There’s regular bad luck and then there’s perpetual bad luck that turns into tragic circumstances. This is the story of a Swedesboro woman who has faced overwhelmingly tragic circumstances for most of her life, but refuses to give up.
I’m calling her Kristin, because she reminds me of the DC Comics character Kristin Wells, aka Superwoman.
Yes, Swedesboro has its own Superwoman. She can’t travel through time, teleport, or fly, but she does seem to have superhuman powers.
This is her story.
Kristin was born with a cleft lip and palate. Despite this, she was an excellent student in elementary and middle school, always making honor roll. But due to her physical condition, she can’t remember a time when she wasn’t mocked by her peers.
In high school, things got worse. Other students would write comments on her locker and yell at her. Some kids even barked at her.
Kristin didn’t want to get bullied for being smart, too, so she stopped handing in assignments. She would wake up in the mornings and not want to go to school. So, at 16 she dropped out of school but managed to get her GED.
She began working 60 or more hours per week at minimum wage jobs.
When she was 20, Kristin’s mother passed away. They were very close and her death was a crushing blow. Another blow was struck when her grandmother was diagnosed with breast cancer. Kristin quit her job to drive her to treatments and help care for her.
Kristin’s first son was born at the end of 2009, and his dad disappeared when his son was only two and half years old.
In September 2013, Kristin’s grandmother sold her home and Kristin got her own place with her new husband. But the happiness was fleeting as Kristin soon suffered a miscarriage.
In June 2014, Kristin discovered she was pregnant again.
At her five-month ultrasound it was discovered that her baby had only had one kidney that was not properly attached. The ureter (the tube that connects the kidney to the bladder) was too big (referred to as a mega ureter) and the bladder was too small. The diagnosis is called a UVJ obstruction.
It was at this time that Kristin’s Superwoman powers really became evident.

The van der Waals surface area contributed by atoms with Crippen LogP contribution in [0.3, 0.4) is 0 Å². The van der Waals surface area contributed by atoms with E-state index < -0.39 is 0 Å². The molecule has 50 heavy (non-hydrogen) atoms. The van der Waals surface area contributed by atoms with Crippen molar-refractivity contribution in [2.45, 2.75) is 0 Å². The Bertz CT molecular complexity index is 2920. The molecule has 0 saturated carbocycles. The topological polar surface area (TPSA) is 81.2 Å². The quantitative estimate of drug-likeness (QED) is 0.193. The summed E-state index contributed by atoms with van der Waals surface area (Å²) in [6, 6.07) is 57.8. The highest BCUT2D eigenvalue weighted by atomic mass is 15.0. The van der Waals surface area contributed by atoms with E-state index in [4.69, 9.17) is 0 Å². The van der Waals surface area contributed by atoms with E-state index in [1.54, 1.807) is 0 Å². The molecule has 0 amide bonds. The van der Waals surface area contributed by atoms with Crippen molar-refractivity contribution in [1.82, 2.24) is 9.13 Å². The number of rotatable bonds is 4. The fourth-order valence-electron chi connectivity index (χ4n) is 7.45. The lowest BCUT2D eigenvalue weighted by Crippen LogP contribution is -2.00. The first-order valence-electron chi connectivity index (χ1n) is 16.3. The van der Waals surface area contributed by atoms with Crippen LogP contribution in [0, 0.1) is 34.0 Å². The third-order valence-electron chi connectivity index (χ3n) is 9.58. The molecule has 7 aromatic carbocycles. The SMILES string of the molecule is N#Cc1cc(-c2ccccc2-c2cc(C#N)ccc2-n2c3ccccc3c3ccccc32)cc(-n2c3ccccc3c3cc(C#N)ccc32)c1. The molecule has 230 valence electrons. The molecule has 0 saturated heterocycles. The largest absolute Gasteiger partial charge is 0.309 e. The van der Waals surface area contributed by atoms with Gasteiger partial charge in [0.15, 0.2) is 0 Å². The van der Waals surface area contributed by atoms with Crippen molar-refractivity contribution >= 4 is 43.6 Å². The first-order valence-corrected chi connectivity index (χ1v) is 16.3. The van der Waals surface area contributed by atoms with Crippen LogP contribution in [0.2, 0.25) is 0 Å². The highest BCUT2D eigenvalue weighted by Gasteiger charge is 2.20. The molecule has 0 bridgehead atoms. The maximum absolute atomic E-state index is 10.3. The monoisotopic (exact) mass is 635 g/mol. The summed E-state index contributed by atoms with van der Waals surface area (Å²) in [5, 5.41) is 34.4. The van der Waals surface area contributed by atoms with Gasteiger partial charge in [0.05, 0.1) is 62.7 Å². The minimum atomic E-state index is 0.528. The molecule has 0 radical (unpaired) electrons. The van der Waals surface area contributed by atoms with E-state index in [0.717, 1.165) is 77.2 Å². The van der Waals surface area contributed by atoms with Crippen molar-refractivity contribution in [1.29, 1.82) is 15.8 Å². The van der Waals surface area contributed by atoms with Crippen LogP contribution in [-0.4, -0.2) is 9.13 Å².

“The high-risk doctor asked me if I was okay, because apparently, I was handling the news too well. I asked him if my baby was going to die and he said no, but that he will need surgery to correct it.
“I told him that my mother always told me to be grateful I had something that could be fixed (referring to her cleft lip and palate), because some people don’t,” she explained.
Kristin’s son was born at CHOP, was put on her chest for about five seconds, and then passed through a window to the adjoining room. About an hour later he was wheeled out in an incubator with a breathing tube.
Kristin’s son, (who I’m calling Clark after the Superman character) had surgery at 23 hours old to place a nephrostomy tube (a type of catheter inserted through the skin and into the kidney, used to drain urine into a small external bag).
Additional procedures were performed, but eventually, a vesicostomy (a surgical opening in the bladder that leads to an opening in the belly, used to drain urine outside the body) was required to prevent urinary tract infections and further damage to his kidney. But despite the vesicostomy, Clark still developed UTIs, so Kristin had to begin catharizing the opening three times a day.
It was also difficult and time-consuming to feed Clark. “It took an hour to make his formula because I had to ‘de-cant’ it.” That involved mixing medicine with formula and letting it sit for 30 to 60 minutes, then discarding the bottom layer.
This process removed the potassium from the formula that had “bonded” with the added medication. Clark’s system creates too much potassium, and even now, he can never eat a banana or other potassium-rich food.
Clark’s medical problems continued. Yet he has inherited his mother’s powers of internal strength and perseverance.
At only six years old, he has had numerous surgeries, procedures and conditions. The short list includes ear tube insertions, emergency closure of the vesicostomy when his bladder came out of his body, feeding tubes inserted into his stomach and nose, his ureter surgically placed outside his body to bypass his bladder, a hernia repair, multiple UTIs, and kidney stones that are still being monitored.
Clark is also losing his hearing and has high blood pressure. He takes four medications a day.
Unfortunately, his most recent surgery, when the ureterostomy was closed in June of 2020, was not successful.
Clark’s kidney function began to decline quickly after the surgery, dropping from 32 to 26 percent. His phosphorus levels are also rising, another bad sign.
If kidney function drops to 25 percent, Clark will begin testing for a transplant, as his doctors want to avoid dialysis at all costs.